Handbook of Research Methods on Trust
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Handbook of Research Methods on Trust

Second Edition

Edited by Fergus Lyon, Guido Möllering and Mark N.K. Saunders

With the growing interest in trust in the social sciences, this second edition of the Handbook of Research Methods on Trust provides a fully updated and extended account of quantitative, qualitative and mixed methods for empirical research. While many researchers have already drawn inspiration and insight from the previous edition, the dynamic development of trust research calls for further and deeper engagement with methodological issues, particular methods, practical research experience, and current challenges and innovations as offered by this new edition.
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Chapter 9: Access and non-probability sampling in qualitative research on trust

Fergus Lyon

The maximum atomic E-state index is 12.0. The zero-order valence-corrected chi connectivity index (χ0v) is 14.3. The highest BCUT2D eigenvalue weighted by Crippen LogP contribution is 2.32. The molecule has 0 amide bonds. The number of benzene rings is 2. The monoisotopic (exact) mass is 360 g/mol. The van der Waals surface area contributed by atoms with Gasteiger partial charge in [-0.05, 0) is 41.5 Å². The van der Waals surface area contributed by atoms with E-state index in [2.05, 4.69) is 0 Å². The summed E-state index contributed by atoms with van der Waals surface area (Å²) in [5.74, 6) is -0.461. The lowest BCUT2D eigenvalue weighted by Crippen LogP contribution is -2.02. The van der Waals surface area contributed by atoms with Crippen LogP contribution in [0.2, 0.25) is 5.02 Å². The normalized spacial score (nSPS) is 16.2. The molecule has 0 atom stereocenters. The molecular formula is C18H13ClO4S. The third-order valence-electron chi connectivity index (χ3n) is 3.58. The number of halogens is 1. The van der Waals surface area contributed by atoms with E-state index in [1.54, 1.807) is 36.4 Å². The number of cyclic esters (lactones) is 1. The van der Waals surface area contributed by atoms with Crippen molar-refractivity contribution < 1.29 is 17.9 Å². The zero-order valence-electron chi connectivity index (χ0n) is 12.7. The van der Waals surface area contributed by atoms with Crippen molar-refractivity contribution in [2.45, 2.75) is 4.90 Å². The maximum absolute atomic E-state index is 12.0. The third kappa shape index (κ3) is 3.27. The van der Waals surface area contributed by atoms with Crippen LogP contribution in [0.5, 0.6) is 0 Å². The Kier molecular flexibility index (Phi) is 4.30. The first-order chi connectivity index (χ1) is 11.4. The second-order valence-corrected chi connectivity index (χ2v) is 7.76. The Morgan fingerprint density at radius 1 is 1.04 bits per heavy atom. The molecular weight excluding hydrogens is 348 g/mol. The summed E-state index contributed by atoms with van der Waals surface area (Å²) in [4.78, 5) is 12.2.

Qualitative research on trust is frequently of a sensitive nature. The ability to access informants and build close relationships while ensuring validity therefore becomes a crucial factor. This chapter shows how accessing participants in trust research requires that researchers understand how trust is built and maintained in their own work. Qualitative approaches present particular challenges both in terms of the actual practicalities of collecting research material and gaining access to informants or respondents who are willing to participate in the research. Sampling and access varies with different approaches used by researchers depending on the types of data being collected. This chapter shows the close interrelationship between issues of access and sampling in much in-depth trust research. There are also context-specific issues raised depending on the sector of research (such as health services, manufacturing or other services), types of trust relationships being investigated (inter-organisational, intra-organisational), and whether the research is looking at specific trust relationships between individuals or more generalised trust in institutions or professions. This chapter will only be looking at access and non-probability sampling issues in research on trust relationships between individuals as other types of trust research are addressed elsewhere in the book.

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